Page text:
Wednesday, September 27, 2017

Debt Sustainability Framework for Low Income Countries review

The executive board of the International Monetary Fund (IMF) today reviewed the joint IMF-World Bank Debt Sustainability Framework for Low-Income Countries (LIC-DSF).
Since its introduction in 2005, the LIC-DSF has been the cornerstone of the international community’s assessment of risks to debt sustainability in LICs, with important operational implications for stakeholders. The DSF has been playing a critical role in guiding borrowing and lending decisions; multilateral lenders including the International Development Association have linked their lending policies to the DSF results and the risk assessment derived by the DSF has informed the IMF’s debt limits policy (DLP) and the World Bank’s non-concessional borrowing policy (NCBP).
The framework was previously reviewed in 2006, 2009, and 2012. While the 2012 review added several new features, notably incorporation of more country-specific information and greater attention to domestic debt vulnerabilities, executive directors saw room for further progress, including by improving the assessment of macro-linkages in stress tests and exploring more the links between investment and growth – areas which were left for future work.
In the extensive consultations surrounding the current review, stakeholders emphasised the importance of ensuring that the DSF remains balanced in its treatment of risks and borrowing opportunities, incorporates more country-specific information, and reflects the evolving financing landscape facing LICs, including risks emanating from LICs’ increased market financing and contingent liabilities.
The current review assesses the DSF’s performance in recent years and proposes a wide-ranging set of reforms that adapts the framework to the evolving circumstances facing LICs and makes it more comprehensive and transparent, and yet simpler to use. The changes will include a revised approach to the assessment of countries’ debt carrying capacity based on an expanded set of variables; adjustments to the methodology designed to improve the framework’s accuracy in predicting debt distress; new tools prepared to help shed light on the plausibility of underlying macroeconomic projections; tailored stress tests to help better evaluate specific risks of particular relevance for some countries; and a reduction in the number of debt thresholds and standardised stress tests.   
The framework is expected to become operational in the second half of 2018. It will allow for completion of the associated Guidance Note and template, followed by an extensive six-month program of training for country-level authorities.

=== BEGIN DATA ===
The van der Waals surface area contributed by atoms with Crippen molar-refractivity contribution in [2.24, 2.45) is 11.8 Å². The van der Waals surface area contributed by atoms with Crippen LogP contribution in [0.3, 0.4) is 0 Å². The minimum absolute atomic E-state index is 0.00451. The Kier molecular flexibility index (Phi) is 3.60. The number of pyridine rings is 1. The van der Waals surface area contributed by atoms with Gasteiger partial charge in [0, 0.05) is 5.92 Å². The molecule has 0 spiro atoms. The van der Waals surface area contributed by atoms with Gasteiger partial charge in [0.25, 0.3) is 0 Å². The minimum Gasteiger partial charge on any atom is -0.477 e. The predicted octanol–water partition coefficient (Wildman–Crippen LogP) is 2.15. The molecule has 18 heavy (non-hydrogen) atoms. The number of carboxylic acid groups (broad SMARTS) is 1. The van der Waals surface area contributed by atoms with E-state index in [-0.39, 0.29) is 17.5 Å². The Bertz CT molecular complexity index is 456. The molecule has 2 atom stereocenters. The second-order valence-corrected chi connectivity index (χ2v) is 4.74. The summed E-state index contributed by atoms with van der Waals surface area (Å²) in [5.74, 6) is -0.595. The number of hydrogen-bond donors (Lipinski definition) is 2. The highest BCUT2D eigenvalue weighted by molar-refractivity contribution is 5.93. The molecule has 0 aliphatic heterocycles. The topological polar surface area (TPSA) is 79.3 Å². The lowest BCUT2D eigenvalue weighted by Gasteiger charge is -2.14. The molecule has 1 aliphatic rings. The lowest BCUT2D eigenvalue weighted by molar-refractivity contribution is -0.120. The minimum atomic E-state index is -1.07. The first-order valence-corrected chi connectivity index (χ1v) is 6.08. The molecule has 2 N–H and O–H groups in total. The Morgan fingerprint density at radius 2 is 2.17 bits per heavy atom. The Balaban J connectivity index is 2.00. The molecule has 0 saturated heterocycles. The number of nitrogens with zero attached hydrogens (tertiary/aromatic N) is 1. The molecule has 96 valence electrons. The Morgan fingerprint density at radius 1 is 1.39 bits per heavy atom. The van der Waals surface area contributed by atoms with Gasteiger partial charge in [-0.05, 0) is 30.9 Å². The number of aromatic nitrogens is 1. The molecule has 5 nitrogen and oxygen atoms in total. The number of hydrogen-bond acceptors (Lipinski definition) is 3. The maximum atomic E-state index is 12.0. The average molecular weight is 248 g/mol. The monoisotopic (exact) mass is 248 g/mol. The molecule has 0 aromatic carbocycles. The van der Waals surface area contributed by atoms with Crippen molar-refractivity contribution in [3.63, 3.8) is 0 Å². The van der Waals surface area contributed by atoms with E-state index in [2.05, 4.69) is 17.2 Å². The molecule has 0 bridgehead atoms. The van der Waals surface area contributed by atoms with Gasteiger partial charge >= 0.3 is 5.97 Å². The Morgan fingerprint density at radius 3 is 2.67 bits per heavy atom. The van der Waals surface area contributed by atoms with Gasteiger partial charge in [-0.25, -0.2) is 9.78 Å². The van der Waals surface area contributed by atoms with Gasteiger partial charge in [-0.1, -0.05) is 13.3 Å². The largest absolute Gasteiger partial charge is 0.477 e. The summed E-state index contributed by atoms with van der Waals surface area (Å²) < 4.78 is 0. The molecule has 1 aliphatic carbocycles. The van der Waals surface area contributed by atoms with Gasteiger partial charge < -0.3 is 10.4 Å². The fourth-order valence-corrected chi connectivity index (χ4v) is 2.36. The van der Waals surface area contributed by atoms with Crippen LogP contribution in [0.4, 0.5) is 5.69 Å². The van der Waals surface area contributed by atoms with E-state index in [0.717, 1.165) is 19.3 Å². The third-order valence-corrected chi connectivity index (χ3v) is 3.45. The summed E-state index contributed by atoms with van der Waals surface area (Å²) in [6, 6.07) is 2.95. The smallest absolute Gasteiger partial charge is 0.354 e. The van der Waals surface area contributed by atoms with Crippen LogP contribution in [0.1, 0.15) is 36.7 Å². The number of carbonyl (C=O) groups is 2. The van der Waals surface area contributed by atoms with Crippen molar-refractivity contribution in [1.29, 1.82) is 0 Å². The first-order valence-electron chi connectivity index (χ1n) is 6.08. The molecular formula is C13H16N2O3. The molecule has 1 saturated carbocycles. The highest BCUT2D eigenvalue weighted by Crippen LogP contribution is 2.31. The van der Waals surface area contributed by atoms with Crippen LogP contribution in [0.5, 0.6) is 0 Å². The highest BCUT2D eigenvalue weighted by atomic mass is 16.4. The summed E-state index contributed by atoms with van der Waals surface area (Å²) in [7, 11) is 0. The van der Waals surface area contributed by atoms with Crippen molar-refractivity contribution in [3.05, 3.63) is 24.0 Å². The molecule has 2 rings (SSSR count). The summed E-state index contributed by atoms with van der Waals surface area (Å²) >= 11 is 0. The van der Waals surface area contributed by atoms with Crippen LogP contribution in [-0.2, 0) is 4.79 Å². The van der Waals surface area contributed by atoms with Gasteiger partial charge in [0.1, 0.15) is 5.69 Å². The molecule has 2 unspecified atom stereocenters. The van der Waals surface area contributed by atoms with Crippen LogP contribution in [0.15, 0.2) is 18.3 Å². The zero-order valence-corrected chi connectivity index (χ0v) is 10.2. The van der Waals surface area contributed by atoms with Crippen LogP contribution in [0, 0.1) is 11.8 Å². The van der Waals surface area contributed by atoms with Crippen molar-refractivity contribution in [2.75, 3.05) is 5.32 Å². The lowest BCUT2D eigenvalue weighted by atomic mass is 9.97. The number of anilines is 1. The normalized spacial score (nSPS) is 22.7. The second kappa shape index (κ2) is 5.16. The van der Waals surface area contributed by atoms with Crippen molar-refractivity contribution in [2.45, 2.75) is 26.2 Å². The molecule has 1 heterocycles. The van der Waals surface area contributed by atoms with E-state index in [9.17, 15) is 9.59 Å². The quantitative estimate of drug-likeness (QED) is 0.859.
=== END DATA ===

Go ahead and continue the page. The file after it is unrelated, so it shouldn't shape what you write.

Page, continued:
The executive directors welcomed the comprehensive review of the Debt Sustainability Framework for Low-Income Countries (LIC-DSF) and appreciated the extensive consultations with country authorities, the executive board, and external stakeholders. They noted that the LIC-DSF is a vital tool for country authorities to help strengthen fiscal policy and debt management and this review has highlighted areas where the framework can be reformed. Directors, on the occasion, agreed that the proposed reforms would make the framework more comprehensive and transparent and that the revised LIC-DSF would continue to play a critical role in informing borrowing and lending decisions by more accurately flagging potential debt distress with the aim of avoiding unnecessarily constraining LICs’ ability to finance their development.
Directors welcomed the proposed composite measure to assess a country’s debt-carrying capacity, based on both the CPIA and a set of macroeconomic variables. They observed that the inclusion of macroeconomic variables takes better account of country-specific features, and enables a fuller understanding of, and policy discussions on, how economic policies affect debt carrying capacity. This, in turn, will enhance the contribution of the DSF to policy formulation.
Directors endorsed the proposed new thresholds for debt stock and debt service indicators. They noted that, for countries whose assessment of debt-carrying capacity remains unchanged, the revised framework may imply additional borrowing space, provided countries manage debt service well. Directors observed that the quality of the framework’s outputs depend heavily on the quality of the inputs.
Directors agreed that adding tailored scenario stress tests will help evaluate risks of particular importance for some member countries – including those emanating from natural disasters, volatile export prices, market-financing shocks, and contingent liability exposures. They called for clear disclosure in debt sustainability analyses of the key assumptions made in calibrating these tests.

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